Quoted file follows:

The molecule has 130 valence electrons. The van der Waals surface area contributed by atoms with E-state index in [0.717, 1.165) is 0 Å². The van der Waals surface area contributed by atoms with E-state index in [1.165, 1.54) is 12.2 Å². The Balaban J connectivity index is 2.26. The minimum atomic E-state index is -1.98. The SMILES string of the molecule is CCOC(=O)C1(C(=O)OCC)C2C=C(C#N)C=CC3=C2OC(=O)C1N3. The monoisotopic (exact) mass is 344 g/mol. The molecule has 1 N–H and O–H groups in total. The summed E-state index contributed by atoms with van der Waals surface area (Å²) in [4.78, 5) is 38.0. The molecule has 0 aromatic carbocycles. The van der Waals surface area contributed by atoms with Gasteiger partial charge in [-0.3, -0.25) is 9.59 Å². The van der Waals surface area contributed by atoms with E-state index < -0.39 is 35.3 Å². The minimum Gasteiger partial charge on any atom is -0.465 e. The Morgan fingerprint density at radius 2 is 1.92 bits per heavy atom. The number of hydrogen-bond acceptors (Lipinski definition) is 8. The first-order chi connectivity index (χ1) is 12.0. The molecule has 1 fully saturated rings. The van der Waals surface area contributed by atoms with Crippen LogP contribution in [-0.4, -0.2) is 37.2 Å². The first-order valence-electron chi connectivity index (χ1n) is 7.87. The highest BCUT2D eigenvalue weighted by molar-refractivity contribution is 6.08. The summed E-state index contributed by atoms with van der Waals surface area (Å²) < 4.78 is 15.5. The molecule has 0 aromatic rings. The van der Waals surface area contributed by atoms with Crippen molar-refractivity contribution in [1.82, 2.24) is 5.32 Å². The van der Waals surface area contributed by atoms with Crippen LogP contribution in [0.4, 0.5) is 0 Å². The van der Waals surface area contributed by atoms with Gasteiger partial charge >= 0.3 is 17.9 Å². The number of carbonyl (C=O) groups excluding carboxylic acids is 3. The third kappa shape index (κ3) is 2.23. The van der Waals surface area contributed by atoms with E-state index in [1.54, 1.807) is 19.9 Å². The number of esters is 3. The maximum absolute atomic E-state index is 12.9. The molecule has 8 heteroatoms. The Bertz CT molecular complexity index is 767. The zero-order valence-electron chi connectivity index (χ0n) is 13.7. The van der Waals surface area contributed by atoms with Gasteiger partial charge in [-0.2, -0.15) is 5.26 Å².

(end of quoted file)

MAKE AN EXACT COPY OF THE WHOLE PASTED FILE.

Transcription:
The molecule has 130 valence electrons. The van der Waals surface area contributed by atoms with E-state index in [0.717, 1.165) is 0 Å². The van der Waals surface area contributed by atoms with E-state index in [1.165, 1.54) is 12.2 Å². The Balaban J connectivity index is 2.26. The minimum atomic E-state index is -1.98. The SMILES string of the molecule is CCOC(=O)C1(C(=O)OCC)C2C=C(C#N)C=CC3=C2OC(=O)C1N3. The monoisotopic (exact) mass is 344 g/mol. The molecule has 1 N–H and O–H groups in total. The summed E-state index contributed by atoms with van der Waals surface area (Å²) in [4.78, 5) is 38.0. The molecule has 0 aromatic carbocycles. The van der Waals surface area contributed by atoms with Gasteiger partial charge in [-0.3, -0.25) is 9.59 Å². The van der Waals surface area contributed by atoms with E-state index < -0.39 is 35.3 Å². The minimum Gasteiger partial charge on any atom is -0.465 e. The Morgan fingerprint density at radius 2 is 1.92 bits per heavy atom. The number of hydrogen-bond acceptors (Lipinski definition) is 8. The first-order chi connectivity index (χ1) is 12.0. The molecule has 1 fully saturated rings. The van der Waals surface area contributed by atoms with Crippen LogP contribution in [-0.4, -0.2) is 37.2 Å². The first-order valence-electron chi connectivity index (χ1n) is 7.87. The highest BCUT2D eigenvalue weighted by molar-refractivity contribution is 6.08. The summed E-state index contributed by atoms with van der Waals surface area (Å²) < 4.78 is 15.5. The molecule has 0 aromatic rings. The van der Waals surface area contributed by atoms with Crippen molar-refractivity contribution in [1.82, 2.24) is 5.32 Å². The van der Waals surface area contributed by atoms with Crippen LogP contribution in [0.4, 0.5) is 0 Å². The van der Waals surface area contributed by atoms with Gasteiger partial charge >= 0.3 is 17.9 Å². The number of carbonyl (C=O) groups excluding carboxylic acids is 3. The third kappa shape index (κ3) is 2.23. The van der Waals surface area contributed by atoms with E-state index in [1.54, 1.807) is 19.9 Å². The number of esters is 3. The maximum absolute atomic E-state index is 12.9. The molecule has 8 heteroatoms. The Bertz CT molecular complexity index is 767. The zero-order valence-electron chi connectivity index (χ0n) is 13.7. The van der Waals surface area contributed by atoms with Gasteiger partial charge in [-0.2, -0.15) is 5.26 Å².